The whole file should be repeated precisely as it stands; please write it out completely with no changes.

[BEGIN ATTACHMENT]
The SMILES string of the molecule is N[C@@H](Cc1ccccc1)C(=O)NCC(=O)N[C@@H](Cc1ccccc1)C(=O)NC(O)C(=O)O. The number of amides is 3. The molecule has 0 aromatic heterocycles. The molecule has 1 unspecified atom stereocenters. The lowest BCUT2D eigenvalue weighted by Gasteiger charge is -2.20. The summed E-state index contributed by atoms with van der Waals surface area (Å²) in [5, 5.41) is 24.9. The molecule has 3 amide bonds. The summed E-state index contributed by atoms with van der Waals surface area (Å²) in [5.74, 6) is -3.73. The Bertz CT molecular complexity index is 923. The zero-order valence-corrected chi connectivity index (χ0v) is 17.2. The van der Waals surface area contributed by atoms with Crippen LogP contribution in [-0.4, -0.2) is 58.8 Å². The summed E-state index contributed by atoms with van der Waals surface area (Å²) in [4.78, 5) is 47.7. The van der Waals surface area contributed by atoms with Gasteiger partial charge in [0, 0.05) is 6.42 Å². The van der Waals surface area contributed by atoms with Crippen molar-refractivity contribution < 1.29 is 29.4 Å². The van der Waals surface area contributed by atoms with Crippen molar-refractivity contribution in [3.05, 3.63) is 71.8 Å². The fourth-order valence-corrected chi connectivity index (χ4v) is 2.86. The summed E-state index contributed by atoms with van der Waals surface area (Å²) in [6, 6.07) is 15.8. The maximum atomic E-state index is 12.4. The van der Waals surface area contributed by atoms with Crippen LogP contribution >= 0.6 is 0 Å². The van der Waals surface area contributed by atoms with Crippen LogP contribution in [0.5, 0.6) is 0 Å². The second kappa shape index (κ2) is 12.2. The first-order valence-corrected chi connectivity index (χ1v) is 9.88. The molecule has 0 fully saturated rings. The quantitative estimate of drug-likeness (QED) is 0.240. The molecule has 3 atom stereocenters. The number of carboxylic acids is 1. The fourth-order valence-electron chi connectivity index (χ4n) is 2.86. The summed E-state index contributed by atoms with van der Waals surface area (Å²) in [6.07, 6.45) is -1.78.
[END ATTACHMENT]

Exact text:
The SMILES string of the molecule is N[C@@H](Cc1ccccc1)C(=O)NCC(=O)N[C@@H](Cc1ccccc1)C(=O)NC(O)C(=O)O. The number of amides is 3. The molecule has 0 aromatic heterocycles. The molecule has 1 unspecified atom stereocenters. The lowest BCUT2D eigenvalue weighted by Gasteiger charge is -2.20. The summed E-state index contributed by atoms with van der Waals surface area (Å²) in [5, 5.41) is 24.9. The molecule has 3 amide bonds. The summed E-state index contributed by atoms with van der Waals surface area (Å²) in [5.74, 6) is -3.73. The Bertz CT molecular complexity index is 923. The zero-order valence-corrected chi connectivity index (χ0v) is 17.2. The van der Waals surface area contributed by atoms with Crippen LogP contribution in [-0.4, -0.2) is 58.8 Å². The summed E-state index contributed by atoms with van der Waals surface area (Å²) in [4.78, 5) is 47.7. The van der Waals surface area contributed by atoms with Gasteiger partial charge in [0, 0.05) is 6.42 Å². The van der Waals surface area contributed by atoms with Crippen molar-refractivity contribution < 1.29 is 29.4 Å². The van der Waals surface area contributed by atoms with Crippen molar-refractivity contribution in [3.05, 3.63) is 71.8 Å². The fourth-order valence-corrected chi connectivity index (χ4v) is 2.86. The summed E-state index contributed by atoms with van der Waals surface area (Å²) in [6, 6.07) is 15.8. The maximum atomic E-state index is 12.4. The van der Waals surface area contributed by atoms with Crippen LogP contribution >= 0.6 is 0 Å². The van der Waals surface area contributed by atoms with Crippen LogP contribution in [0.5, 0.6) is 0 Å². The second kappa shape index (κ2) is 12.2. The first-order valence-corrected chi connectivity index (χ1v) is 9.88. The molecule has 0 fully saturated rings. The quantitative estimate of drug-likeness (QED) is 0.240. The molecule has 3 atom stereocenters. The number of carboxylic acids is 1. The fourth-order valence-electron chi connectivity index (χ4n) is 2.86. The summed E-state index contributed by atoms with van der Waals surface area (Å²) in [6.07, 6.45) is -1.78.